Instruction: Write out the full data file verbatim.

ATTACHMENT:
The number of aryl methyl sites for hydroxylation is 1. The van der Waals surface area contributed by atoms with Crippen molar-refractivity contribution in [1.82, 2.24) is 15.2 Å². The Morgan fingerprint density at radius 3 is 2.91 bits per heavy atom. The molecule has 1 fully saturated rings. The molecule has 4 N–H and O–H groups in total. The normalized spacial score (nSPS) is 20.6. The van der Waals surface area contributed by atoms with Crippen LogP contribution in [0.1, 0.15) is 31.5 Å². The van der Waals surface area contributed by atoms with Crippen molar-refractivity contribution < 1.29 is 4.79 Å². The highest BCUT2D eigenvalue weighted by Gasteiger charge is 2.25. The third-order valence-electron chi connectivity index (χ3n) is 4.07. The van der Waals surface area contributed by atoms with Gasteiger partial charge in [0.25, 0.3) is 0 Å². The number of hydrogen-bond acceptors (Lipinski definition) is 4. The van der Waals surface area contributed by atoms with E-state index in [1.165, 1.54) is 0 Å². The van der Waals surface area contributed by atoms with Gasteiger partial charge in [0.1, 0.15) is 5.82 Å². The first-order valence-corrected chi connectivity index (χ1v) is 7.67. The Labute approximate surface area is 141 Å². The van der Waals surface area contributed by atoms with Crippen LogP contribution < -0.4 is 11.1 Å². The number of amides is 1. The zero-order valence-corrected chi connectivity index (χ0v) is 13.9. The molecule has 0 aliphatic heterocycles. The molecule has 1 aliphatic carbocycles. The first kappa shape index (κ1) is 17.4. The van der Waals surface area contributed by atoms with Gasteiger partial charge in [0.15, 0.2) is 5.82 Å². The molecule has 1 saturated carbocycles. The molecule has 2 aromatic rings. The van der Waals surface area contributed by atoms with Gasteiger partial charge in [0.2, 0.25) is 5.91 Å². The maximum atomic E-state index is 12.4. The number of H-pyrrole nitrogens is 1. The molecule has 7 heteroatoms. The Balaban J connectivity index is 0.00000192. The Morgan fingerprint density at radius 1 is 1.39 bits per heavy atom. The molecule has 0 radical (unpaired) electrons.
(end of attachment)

The number of aryl methyl sites for hydroxylation is 1. The van der Waals surface area contributed by atoms with Crippen molar-refractivity contribution in [1.82, 2.24) is 15.2 Å². The Morgan fingerprint density at radius 3 is 2.91 bits per heavy atom. The molecule has 1 fully saturated rings. The molecule has 4 N–H and O–H groups in total. The normalized spacial score (nSPS) is 20.6. The van der Waals surface area contributed by atoms with Crippen LogP contribution in [0.1, 0.15) is 31.5 Å². The van der Waals surface area contributed by atoms with Crippen molar-refractivity contribution < 1.29 is 4.79 Å². The highest BCUT2D eigenvalue weighted by Gasteiger charge is 2.25. The third-order valence-electron chi connectivity index (χ3n) is 4.07. The van der Waals surface area contributed by atoms with Gasteiger partial charge in [0.25, 0.3) is 0 Å². The number of hydrogen-bond acceptors (Lipinski definition) is 4. The van der Waals surface area contributed by atoms with E-state index in [1.165, 1.54) is 0 Å². The van der Waals surface area contributed by atoms with Gasteiger partial charge in [0.1, 0.15) is 5.82 Å². The first-order valence-corrected chi connectivity index (χ1v) is 7.67. The Labute approximate surface area is 141 Å². The van der Waals surface area contributed by atoms with Crippen LogP contribution < -0.4 is 11.1 Å². The number of amides is 1. The zero-order valence-corrected chi connectivity index (χ0v) is 13.9. The molecule has 0 aliphatic heterocycles. The molecule has 1 aliphatic carbocycles. The first kappa shape index (κ1) is 17.4. The van der Waals surface area contributed by atoms with Gasteiger partial charge in [0.15, 0.2) is 5.82 Å². The molecule has 1 saturated carbocycles. The molecule has 2 aromatic rings. The van der Waals surface area contributed by atoms with Gasteiger partial charge in [0.2, 0.25) is 5.91 Å². The maximum atomic E-state index is 12.4. The number of H-pyrrole nitrogens is 1. The molecule has 7 heteroatoms. The Balaban J connectivity index is 0.00000192. The Morgan fingerprint density at radius 1 is 1.39 bits per heavy atom. The molecule has 0 radical (unpaired) electrons.